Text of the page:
Working with Community Health Workers as ‘Volunteers’ in a Vaccine Trial: Practical and Ethical Experiences and Implications (pages 38–47)
Vibian Angwenyi, Dorcas Kamuya, Dorothy Mwachiro, Vicki Marsh, Patricia Njuguna and Sassy Molyneux
Article first published online: 22 MAR 2013 | DOI: 10.1111/dewb.12015
Feedback of Research Findings for Vaccine Trials: Experiences from Two Malaria Vaccine Trials Involving Healthy Children on the Kenyan Coast (pages 48–56)
Caroline Gikonyo, Dorcas Kamuya, Bibi Mbete, Patricia Njuguna, Ally Olotu, Philip Bejon, Vicki Marsh and Sassy Molyneux
Article first published online: 21 FEB 2013 | DOI: 10.1111/dewb.12010

Bullet Point Ethics as Policy Advice?


Bioethics as well as various specialties within the field (research ethics and public health ethics among them) is more often than not policy oriented. This is not terribly surprising, seeing that sound ethics aims at providing action guidance as well as action justification. It remains, of course, a bone of contention among ethicists and philosophers whether this can actually be achieved in the absence of final answers to fundamental meta-ethical questions. Let us leave this thorny issue aside for the moment.  A consensus seems to exist at least among bioethicists and others engaged in applied ethics that we can and should press ahead regardless of those intractable final answers and that we should utilize the tools of ethical analysis to address real-world problems.

Ever since Tom Beauchamp and James Childress hugely successful Principles of Biomedical Ethics entered the textbook market place principles have become a popular teaching tool in many a medical school. Among philosophers these principles have not been as successful as they are among teachers in medical schools, mostly because of concerns about their lack of action guidance and action justification.  Debates among bioethicists about the viability of the Georgetown Mantra will undoubtedly continue, and these debates certainly are to be welcomed. If nothing else, they have already led to marked improvements to the Principles of Biomedical Ethics through its various editions.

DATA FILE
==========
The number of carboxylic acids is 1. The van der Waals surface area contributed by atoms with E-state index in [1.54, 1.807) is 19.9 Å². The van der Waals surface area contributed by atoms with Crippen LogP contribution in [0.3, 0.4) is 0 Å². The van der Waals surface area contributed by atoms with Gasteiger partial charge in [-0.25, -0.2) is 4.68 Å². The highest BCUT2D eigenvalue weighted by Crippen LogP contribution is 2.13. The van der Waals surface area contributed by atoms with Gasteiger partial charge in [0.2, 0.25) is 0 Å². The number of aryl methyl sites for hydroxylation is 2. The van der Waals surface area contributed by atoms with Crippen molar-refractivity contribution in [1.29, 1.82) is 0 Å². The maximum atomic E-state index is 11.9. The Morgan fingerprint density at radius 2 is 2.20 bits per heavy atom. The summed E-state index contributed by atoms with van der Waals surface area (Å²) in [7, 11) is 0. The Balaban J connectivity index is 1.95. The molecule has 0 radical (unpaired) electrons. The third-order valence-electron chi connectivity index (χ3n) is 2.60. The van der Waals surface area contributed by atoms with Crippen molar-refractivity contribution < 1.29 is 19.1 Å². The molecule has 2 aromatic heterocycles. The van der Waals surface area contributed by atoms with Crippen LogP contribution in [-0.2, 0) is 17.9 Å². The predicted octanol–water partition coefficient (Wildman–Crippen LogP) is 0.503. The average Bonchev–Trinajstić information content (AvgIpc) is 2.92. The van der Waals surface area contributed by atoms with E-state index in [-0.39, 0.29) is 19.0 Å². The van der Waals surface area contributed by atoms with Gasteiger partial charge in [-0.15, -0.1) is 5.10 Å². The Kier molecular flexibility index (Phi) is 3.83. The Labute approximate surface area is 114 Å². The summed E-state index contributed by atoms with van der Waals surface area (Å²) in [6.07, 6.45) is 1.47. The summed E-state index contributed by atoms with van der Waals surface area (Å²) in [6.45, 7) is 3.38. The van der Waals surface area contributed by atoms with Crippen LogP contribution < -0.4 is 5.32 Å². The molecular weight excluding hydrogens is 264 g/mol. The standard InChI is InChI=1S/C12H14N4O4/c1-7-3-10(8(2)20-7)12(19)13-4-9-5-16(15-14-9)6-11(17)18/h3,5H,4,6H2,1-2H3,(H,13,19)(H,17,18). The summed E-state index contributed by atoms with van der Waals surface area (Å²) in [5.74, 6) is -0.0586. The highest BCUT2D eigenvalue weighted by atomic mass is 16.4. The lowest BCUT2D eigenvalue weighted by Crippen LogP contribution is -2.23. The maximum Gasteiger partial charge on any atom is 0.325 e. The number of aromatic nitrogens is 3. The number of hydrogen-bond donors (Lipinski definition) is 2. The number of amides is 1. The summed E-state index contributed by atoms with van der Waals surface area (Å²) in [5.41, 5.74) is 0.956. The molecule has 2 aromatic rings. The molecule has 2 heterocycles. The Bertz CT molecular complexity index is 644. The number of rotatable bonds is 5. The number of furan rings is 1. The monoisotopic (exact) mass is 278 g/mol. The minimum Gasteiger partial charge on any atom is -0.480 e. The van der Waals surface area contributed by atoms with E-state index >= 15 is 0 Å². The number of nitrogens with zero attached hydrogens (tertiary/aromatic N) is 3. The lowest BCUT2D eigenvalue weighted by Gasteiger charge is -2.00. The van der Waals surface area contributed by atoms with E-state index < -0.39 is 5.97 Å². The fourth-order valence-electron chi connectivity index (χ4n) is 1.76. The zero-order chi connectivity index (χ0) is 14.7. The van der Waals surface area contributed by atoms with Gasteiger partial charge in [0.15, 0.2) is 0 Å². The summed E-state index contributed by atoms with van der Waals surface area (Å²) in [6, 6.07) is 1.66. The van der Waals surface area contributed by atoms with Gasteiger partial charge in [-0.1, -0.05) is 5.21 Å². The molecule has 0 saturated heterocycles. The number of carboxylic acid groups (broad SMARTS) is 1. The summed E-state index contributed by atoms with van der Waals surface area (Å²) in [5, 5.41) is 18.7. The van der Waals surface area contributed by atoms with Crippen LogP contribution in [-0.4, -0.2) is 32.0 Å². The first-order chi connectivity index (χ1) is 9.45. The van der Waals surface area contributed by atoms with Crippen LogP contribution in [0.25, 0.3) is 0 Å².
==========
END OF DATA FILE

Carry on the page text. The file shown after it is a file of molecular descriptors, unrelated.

However, in the aftermath of the Principles ever more policy guidance documents disguised as ethics guidelines have entered the market place. While I have not undertaken a proper survey of all of these documents, it is my impression that they are particularly prevalent in public health ethics. What is disconcerting about these documents is that they have taken the Principles approach to a whole new level of arbitrariness. Arbitrariness in the sense that while they aim to assist policy-makers in developing action plans for anything from SARS to clinical research to obesity they actually permit arbitrary actions. Vacuous criteria are abound in this new enterprise. A quick search of the literature offers anything from respect for ‘human dignity’ to special attention that must be paid to never clearly explicated ‘vulnerable’ people. Conceptual ethical frameworks are replaced by bullet point lists of the pleasant-sounding. Take all the pleasant-sounding somehow into consideration and you will reach an ethically defensible end-point, or at least an end-point that will give you another shot at high office when the next elections come around.